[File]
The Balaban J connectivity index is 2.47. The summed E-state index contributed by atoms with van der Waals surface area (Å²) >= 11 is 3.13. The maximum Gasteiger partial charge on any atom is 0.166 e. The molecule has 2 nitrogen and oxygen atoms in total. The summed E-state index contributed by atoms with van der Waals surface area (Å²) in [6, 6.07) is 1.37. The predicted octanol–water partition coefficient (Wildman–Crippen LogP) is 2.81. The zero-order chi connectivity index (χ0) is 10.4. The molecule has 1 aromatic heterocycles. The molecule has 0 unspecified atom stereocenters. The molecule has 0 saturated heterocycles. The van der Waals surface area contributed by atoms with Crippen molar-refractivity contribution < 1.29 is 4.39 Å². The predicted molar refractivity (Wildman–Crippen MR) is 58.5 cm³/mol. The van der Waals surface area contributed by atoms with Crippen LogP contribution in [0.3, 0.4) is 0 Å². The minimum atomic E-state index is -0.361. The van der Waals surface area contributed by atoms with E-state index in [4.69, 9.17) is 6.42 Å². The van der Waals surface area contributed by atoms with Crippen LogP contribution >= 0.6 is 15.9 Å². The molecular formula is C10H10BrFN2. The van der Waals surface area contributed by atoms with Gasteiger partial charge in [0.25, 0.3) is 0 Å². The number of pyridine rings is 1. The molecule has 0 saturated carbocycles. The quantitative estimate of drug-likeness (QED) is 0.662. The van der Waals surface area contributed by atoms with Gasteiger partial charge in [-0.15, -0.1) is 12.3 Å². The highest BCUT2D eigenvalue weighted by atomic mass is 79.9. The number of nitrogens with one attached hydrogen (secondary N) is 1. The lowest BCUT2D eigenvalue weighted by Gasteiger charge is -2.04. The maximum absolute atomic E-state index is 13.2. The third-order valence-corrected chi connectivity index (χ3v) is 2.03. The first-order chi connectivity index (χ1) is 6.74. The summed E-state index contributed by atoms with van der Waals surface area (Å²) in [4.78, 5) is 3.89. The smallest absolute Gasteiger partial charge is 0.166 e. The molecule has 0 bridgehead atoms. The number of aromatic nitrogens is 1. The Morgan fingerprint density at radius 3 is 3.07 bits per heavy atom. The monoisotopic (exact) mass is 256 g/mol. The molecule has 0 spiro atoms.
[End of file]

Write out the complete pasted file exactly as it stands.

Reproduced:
The Balaban J connectivity index is 2.47. The summed E-state index contributed by atoms with van der Waals surface area (Å²) >= 11 is 3.13. The maximum Gasteiger partial charge on any atom is 0.166 e. The molecule has 2 nitrogen and oxygen atoms in total. The summed E-state index contributed by atoms with van der Waals surface area (Å²) in [6, 6.07) is 1.37. The predicted octanol–water partition coefficient (Wildman–Crippen LogP) is 2.81. The zero-order chi connectivity index (χ0) is 10.4. The molecule has 1 aromatic heterocycles. The molecule has 0 unspecified atom stereocenters. The molecule has 0 saturated heterocycles. The van der Waals surface area contributed by atoms with Crippen molar-refractivity contribution < 1.29 is 4.39 Å². The predicted molar refractivity (Wildman–Crippen MR) is 58.5 cm³/mol. The van der Waals surface area contributed by atoms with Crippen LogP contribution in [0.3, 0.4) is 0 Å². The minimum atomic E-state index is -0.361. The van der Waals surface area contributed by atoms with E-state index in [4.69, 9.17) is 6.42 Å². The van der Waals surface area contributed by atoms with Crippen LogP contribution >= 0.6 is 15.9 Å². The molecular formula is C10H10BrFN2. The van der Waals surface area contributed by atoms with Gasteiger partial charge in [0.25, 0.3) is 0 Å². The number of pyridine rings is 1. The molecule has 0 saturated carbocycles. The quantitative estimate of drug-likeness (QED) is 0.662. The van der Waals surface area contributed by atoms with Gasteiger partial charge in [-0.15, -0.1) is 12.3 Å². The highest BCUT2D eigenvalue weighted by atomic mass is 79.9. The number of nitrogens with one attached hydrogen (secondary N) is 1. The lowest BCUT2D eigenvalue weighted by Gasteiger charge is -2.04. The maximum absolute atomic E-state index is 13.2. The third-order valence-corrected chi connectivity index (χ3v) is 2.03. The first-order chi connectivity index (χ1) is 6.74. The summed E-state index contributed by atoms with van der Waals surface area (Å²) in [4.78, 5) is 3.89. The smallest absolute Gasteiger partial charge is 0.166 e. The molecule has 0 bridgehead atoms. The number of aromatic nitrogens is 1. The Morgan fingerprint density at radius 3 is 3.07 bits per heavy atom. The monoisotopic (exact) mass is 256 g/mol. The molecule has 0 spiro atoms.